Coat of arms of Åland
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The coat of arms originally blazoned for Åland displayed two roe deers on a field with nine white roses. But Åland was never to be granted the arms which was originally intended, instead it was awarded a coat of arms displaying a deer, an odd fact since the Åland fauna never included deer.
In the 1940s the office of the Swedish Herald of the Realm (Riksheraldikerämbetet) discovered that a less than flattering mistake had been committed almost four centuries earlier. The arms granted to Åland had originally been intended for Öland. Öland, an island off the coast of Småland, was similarly the victim in this mixup. It had, with its history as a royal game park, an abundant supply of deer but no natural connection to the nine Finnish roses which adorned its coat of arms. The coats of arms had been mixed up and the blunder went unnoticed by the proper authorities for several centuries.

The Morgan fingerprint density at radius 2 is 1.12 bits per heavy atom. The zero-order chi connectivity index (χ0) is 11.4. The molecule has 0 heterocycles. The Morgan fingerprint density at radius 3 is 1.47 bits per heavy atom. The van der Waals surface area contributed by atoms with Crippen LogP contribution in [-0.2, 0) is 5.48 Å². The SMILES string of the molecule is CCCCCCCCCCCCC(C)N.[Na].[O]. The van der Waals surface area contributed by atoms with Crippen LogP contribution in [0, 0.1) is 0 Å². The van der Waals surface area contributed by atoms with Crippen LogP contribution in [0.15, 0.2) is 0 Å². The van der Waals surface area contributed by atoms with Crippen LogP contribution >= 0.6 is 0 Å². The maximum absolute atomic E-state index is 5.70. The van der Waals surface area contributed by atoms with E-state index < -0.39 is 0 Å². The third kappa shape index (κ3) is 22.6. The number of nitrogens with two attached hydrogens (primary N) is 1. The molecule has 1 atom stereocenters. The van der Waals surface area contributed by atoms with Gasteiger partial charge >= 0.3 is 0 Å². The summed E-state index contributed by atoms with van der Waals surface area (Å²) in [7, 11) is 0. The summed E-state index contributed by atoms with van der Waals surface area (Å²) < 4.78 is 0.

In 1944 the Swedish Herald of the Realm decided to withdraw Öland's granted arms and issue a new grant for the coat of arms originally designed for the island. The heraldic authorities in Finland decided not to adopt the coat of arms originally intended with the roe deers and the nine Finnish roses.
This decision to adopt the coat of arm originally intended made it necessary to introduce some minor alterations for Öland. It included the introduction of a collar and differentiating the color of its armamanent, antlets and hoofs.
- Blazon: "Azure a Deer Or attired, hoofed and gorged Gules."
See also 
- Coats of arms at thisisFINLAND